No need for Australia to pick favorites

By Wendy Min Source:Global Times Published: 2017/12/3 21:03:39

Illustration: Liu Rui/GT



The tone from the latest Australian Foreign Policy White Paper was interpreted by some of my Chinese friends as being hawkish, unfriendly and irresponsible. I was a bit saddened by their remarks, since not every Australian believes that we need to pick one friend over another. For many years now, our willingness to work with our partners has been coupled with "uncertainty." This is something that we feel strongly about when it comes to China.

To put it bluntly, we are unsure how to effectively engage with our Asian neighbors. We are not sure how the region will play out in the future and above all, how we can continue to navigate and deal with our many alliances and friendships around the world. If there is one thing that I agree with, it's the fact that we are indeed living in a changing and multi-polar world. What I don't agree with is that there should be a "US-anchored rules and order" and that a "US retreat will make the entire Asia-Pacific region more unpredictable and dangerous." I hardly call what has happened in the Middle East as something peaceful.

Why must such "US-led" words even appear in the Australian White Paper? And while I'm at it, why are there US Marines running around in Darwin? Ok, some will say this is part of the Australia-US alliance, but why must we use this as an argument or justification to counteract a rising China?

As one of our largest trading partners, China is not a threat. Like us, China is making changes. As a traditionally inner-looking nation, she is now engaging more with the world and is gaining more chances for her voice to be heard. China, like everyone else, wants recognition as a player in the international arena. There is nothing wrong with that.

Thus, this shift makes Australia a bit unsure and nervous, which is quite a normal reaction considering the fact that we don't really know them that well. Although there has been an increase in students learning Chinese, gaining that deeper understanding of the Chinese mindset is more about being fluent in the language. It's just a tool.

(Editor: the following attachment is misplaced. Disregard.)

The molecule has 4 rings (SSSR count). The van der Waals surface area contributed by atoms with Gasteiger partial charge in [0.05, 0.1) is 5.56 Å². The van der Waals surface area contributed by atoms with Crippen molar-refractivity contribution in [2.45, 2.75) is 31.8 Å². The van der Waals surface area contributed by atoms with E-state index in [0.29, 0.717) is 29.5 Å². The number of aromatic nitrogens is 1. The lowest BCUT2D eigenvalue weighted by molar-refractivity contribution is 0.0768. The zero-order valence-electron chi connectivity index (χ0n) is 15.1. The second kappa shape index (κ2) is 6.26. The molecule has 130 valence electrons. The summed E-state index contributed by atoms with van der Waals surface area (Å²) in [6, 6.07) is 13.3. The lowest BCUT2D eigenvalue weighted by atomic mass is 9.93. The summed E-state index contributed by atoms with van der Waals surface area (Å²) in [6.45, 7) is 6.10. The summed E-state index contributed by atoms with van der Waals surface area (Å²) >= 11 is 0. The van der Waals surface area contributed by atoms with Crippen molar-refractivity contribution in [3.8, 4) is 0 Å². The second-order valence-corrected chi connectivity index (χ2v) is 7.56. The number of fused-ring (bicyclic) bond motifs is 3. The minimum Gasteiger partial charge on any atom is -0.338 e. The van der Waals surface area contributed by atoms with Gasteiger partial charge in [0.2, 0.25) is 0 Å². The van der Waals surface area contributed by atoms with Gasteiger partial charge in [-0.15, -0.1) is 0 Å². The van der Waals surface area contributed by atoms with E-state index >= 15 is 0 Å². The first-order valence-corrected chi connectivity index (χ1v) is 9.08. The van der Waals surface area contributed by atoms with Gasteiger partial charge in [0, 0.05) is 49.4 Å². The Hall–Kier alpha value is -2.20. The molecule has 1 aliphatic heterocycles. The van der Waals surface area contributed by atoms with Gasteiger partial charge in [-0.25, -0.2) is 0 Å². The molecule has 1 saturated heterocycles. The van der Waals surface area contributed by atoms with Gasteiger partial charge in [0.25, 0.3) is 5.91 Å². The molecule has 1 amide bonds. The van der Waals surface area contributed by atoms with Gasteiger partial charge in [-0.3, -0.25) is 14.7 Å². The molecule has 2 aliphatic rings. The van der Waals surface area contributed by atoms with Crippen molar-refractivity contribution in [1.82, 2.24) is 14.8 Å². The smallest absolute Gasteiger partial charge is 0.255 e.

We need to engage with them at a local level, be multilingual and make it clear that they also understand our position without it leading to miscommunication. Yes, we have good access to the Chinese leadership, but access is just like an open door; how well we use it requires another set of skills.

If we can communicate with the US, the UK and other European countries, we can surely achieve a comfortable level of security and stability through dialogue with someone who we've traded with for a long time. Sure we have different interests, values and political and legal systems, so there is bound to be friction, but from one sovereign country to another, this is normal. Working with someone who is fundamentally different does not mean that they are our enemy, nor do we need to side with one to counteract the other. 

The only way for Australia and indeed any other country to improve is to maximize benefits from our partners and gain international influences through engagements. This will often force us to venture out of our comfort zones. Therefore, being a tad nervous is normal. Instilling fear and envisioning a big scary enemy is not the right way to tackle diplomacy. Having to pick one over the other makes us look weak and unfortunately dependent. My Australia is far from that.

We do not need to choose one friend over the other. This mindset is out of touch with reality. It is about running our own show through dialogue and true diplomacy, and not allowing fear to ruin our rational thinking. The only thing that we need to contain is our fears since if we don't, how can we work toward seeking long-term interests and stability? It certainly is not about envisioning an enemy and being one-sided.

Whether we like it or not, we must work together, especially since this world is disruptive, unpredictable and challenging. It is more than possible for Australia to preserve her own national interest while engaging with China, the US and certainly the world. We can safeguard one's sovereignty and accept someone else as a global player at the same time. We do not need to choose between anyone.

The author is a freelance writer. She was born in China, raised in Australia, educated in China, Australia and France. opinion@globaltimes.com.cn



Posted in: VIEWPOINT

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